Wound Assessment and the RN

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June 6th, 2012

By , BSN, RN

Caring for patient’s wounds is a large part of many nurses’ jobs. If you are a flight or emergency room (ER) nurse you see fresh trauma wounds; if you work on a floor in a hospital you may well be in charge of taking care of surgical wounds. Knowing how to assess a wound is key to taking care of your patient.

Nurses commonly assess both “untreated” and “treated” wounds. “Untreated” wounds are those found at the scene of an accident or in the Emergency Department. Assessing in the field or the ER starts with basic emergency care, in other words, your A-B-Cs. Once you have determined the victim has a clear airway, is breathing adequately and has a pulse then you look at the wound.

Assessing Untreated Wounds

  1. Check the size and severity of the wound. If you are in the field arrange for transport, if you are in an ED arrange for a physician.
  2. Inspect for bleeding. How much blood depends on the wound type and location. Penetrating wounds may cause internal bleeding.
  3. Look for foreign bodies such as soil, broken glass, shreds of cloth or other substances.
  4. If the wound is contaminated with foreign material, determine when the client last had a tetanus shot.
  5. Assess for associated injuries such as fractures, internal bleeding, spinal cord injuries, or head trauma.

Guidelines For Care of the Untreated Wound

  • Control severe bleeding by applying direct pressure over the wound and elevating if it is on an extremity.
  • Prevent infection by cleaning or flushing abrasions or lacerations with water and covering the wound with a clean or sterile dressing, if possible. When applying a dressing, wrap the wound tightly enough to apply pressure and approximate the wound edges, if possible. If bleeding saturates the first dressing, apply a second layer without removing the original dressing. Removing it may disturb clots that have already formed and increase bleeding.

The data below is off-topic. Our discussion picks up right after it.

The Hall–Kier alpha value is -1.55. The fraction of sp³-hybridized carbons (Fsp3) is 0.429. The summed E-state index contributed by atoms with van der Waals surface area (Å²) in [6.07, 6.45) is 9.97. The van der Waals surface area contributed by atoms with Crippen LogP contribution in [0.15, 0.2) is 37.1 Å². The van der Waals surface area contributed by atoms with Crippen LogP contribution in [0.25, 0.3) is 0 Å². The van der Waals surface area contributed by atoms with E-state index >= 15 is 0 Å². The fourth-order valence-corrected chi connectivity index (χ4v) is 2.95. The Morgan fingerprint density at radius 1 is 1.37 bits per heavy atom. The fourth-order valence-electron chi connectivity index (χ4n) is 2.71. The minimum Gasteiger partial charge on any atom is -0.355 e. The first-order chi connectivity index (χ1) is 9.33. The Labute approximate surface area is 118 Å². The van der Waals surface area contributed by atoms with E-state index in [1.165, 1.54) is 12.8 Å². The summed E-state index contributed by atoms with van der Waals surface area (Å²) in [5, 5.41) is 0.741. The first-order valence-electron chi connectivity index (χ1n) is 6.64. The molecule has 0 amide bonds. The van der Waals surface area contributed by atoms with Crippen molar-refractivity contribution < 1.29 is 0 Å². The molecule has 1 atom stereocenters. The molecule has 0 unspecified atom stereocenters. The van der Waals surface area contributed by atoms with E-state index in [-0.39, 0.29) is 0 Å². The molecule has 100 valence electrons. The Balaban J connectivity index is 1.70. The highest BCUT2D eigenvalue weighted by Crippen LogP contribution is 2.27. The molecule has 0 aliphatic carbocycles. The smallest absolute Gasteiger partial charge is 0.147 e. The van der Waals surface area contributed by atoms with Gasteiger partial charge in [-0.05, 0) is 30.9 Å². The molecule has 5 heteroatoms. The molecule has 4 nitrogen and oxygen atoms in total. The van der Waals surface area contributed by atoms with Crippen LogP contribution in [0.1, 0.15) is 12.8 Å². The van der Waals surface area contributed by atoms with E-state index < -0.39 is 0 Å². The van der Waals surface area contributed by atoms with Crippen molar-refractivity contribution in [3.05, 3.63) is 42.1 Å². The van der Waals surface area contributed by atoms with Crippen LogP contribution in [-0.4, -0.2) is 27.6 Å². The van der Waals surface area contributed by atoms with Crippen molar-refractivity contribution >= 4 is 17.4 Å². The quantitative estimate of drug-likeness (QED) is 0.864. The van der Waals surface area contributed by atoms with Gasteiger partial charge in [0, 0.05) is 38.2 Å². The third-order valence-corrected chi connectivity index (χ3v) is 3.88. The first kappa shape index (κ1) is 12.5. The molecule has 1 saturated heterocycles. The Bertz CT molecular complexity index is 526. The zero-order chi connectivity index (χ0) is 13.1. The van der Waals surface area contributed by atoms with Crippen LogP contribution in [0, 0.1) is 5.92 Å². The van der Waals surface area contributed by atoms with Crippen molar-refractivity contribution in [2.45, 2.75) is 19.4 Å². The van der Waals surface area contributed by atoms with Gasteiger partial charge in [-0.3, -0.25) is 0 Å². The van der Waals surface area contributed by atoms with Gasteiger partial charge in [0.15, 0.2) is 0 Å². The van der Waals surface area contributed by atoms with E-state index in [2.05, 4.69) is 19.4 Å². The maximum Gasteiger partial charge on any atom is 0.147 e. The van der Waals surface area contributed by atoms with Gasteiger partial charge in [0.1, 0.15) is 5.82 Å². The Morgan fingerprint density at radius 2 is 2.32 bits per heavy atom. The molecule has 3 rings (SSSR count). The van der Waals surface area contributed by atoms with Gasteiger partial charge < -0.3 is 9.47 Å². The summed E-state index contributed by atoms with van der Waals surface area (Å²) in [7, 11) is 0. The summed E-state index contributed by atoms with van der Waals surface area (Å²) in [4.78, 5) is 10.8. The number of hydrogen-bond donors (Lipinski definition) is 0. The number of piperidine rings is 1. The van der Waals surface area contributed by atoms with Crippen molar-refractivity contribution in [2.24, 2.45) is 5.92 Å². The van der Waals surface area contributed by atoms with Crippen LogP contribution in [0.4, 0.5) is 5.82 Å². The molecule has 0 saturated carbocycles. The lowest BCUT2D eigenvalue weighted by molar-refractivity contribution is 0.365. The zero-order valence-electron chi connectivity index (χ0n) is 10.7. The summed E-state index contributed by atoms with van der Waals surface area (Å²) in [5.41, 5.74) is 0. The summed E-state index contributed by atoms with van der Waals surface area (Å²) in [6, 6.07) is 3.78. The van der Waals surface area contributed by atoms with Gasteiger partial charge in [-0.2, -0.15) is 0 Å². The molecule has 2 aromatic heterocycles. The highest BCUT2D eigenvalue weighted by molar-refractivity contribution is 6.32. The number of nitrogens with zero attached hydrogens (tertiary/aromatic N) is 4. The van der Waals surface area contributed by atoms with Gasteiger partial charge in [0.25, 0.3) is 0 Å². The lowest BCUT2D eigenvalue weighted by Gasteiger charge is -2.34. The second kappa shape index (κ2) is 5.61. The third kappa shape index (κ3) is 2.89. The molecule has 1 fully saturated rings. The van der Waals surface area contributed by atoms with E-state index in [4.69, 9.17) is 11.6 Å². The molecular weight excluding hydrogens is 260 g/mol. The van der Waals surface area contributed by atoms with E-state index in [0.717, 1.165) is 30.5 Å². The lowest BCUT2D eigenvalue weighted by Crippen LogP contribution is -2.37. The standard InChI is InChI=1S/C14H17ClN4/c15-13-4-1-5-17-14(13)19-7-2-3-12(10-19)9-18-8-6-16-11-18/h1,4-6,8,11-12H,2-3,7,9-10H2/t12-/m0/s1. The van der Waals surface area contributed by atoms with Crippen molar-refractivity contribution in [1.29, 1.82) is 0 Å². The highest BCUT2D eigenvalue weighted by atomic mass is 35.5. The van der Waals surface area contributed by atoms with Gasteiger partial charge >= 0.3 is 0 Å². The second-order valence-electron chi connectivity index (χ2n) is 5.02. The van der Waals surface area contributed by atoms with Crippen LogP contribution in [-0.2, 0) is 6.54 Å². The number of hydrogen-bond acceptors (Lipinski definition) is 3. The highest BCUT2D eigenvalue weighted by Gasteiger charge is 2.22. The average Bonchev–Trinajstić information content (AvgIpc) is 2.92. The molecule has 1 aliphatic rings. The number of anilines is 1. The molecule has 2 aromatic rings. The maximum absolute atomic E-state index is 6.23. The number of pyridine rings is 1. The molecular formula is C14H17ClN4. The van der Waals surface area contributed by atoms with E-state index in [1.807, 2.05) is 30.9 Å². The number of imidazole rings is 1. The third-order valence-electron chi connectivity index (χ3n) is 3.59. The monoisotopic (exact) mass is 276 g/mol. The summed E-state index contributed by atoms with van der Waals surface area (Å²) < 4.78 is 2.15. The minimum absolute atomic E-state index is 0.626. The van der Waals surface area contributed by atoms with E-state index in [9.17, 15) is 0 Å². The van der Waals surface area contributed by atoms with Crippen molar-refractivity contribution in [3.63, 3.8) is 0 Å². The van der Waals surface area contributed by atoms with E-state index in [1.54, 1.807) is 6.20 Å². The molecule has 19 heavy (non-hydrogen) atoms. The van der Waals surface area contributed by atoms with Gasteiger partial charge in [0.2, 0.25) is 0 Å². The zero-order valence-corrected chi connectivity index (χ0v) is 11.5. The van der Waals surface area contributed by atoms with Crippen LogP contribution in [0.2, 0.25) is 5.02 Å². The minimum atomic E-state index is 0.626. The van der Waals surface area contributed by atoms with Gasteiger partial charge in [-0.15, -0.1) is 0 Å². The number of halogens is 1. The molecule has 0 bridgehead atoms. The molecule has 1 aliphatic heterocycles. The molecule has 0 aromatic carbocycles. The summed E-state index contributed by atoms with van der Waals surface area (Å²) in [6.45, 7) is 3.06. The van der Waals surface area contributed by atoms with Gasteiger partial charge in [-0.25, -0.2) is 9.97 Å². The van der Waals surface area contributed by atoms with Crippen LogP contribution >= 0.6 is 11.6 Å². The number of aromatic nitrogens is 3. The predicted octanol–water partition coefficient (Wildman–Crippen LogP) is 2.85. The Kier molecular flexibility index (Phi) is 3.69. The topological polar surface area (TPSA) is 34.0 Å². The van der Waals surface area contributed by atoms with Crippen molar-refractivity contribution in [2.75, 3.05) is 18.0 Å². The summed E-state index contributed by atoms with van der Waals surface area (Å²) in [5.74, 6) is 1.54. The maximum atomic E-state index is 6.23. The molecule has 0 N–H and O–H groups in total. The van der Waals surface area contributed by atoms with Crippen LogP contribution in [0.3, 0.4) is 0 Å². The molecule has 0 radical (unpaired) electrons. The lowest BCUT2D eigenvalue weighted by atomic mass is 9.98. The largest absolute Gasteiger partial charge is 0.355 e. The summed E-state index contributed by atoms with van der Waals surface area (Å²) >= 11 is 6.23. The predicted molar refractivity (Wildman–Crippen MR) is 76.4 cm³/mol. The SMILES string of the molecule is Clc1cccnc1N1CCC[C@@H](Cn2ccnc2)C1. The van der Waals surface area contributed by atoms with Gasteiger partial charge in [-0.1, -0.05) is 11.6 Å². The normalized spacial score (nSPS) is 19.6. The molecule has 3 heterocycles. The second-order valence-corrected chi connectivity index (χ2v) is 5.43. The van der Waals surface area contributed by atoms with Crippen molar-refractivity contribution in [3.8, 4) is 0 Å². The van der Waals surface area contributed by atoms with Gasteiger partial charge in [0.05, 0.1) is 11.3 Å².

• Apply ice to the wound to reduce swelling and pain.
  • If bleeding is severe or internal bleeding is suspected assess the patient for signs of shock.

Assessing Treated Wounds

“Treated” wounds are usually assessed to determine the progress of healing. They may be inspected during a dressing change, however if the wound itself cannot be directly inspected, the dressing is inspected and other data, such as pain, assessed.

These days many “treated” wounds are covered with a transparent occlusive dressing that permits observation of the wound with complete exposure. You will be assessing using the following guidelines:

  • Appearance – Inspect color of wound and surrounding area and approximation of wound edges.
  • Size – Note size and location of dehiscence, if present. For wounds healing by “secondary intention” measure the length, width, and depth in centimeters.
  • Drainage – Observe location, color, consistency, odor, and degree of saturation of dressings. Note number of gauzes saturated or diameter of drainage on gauze.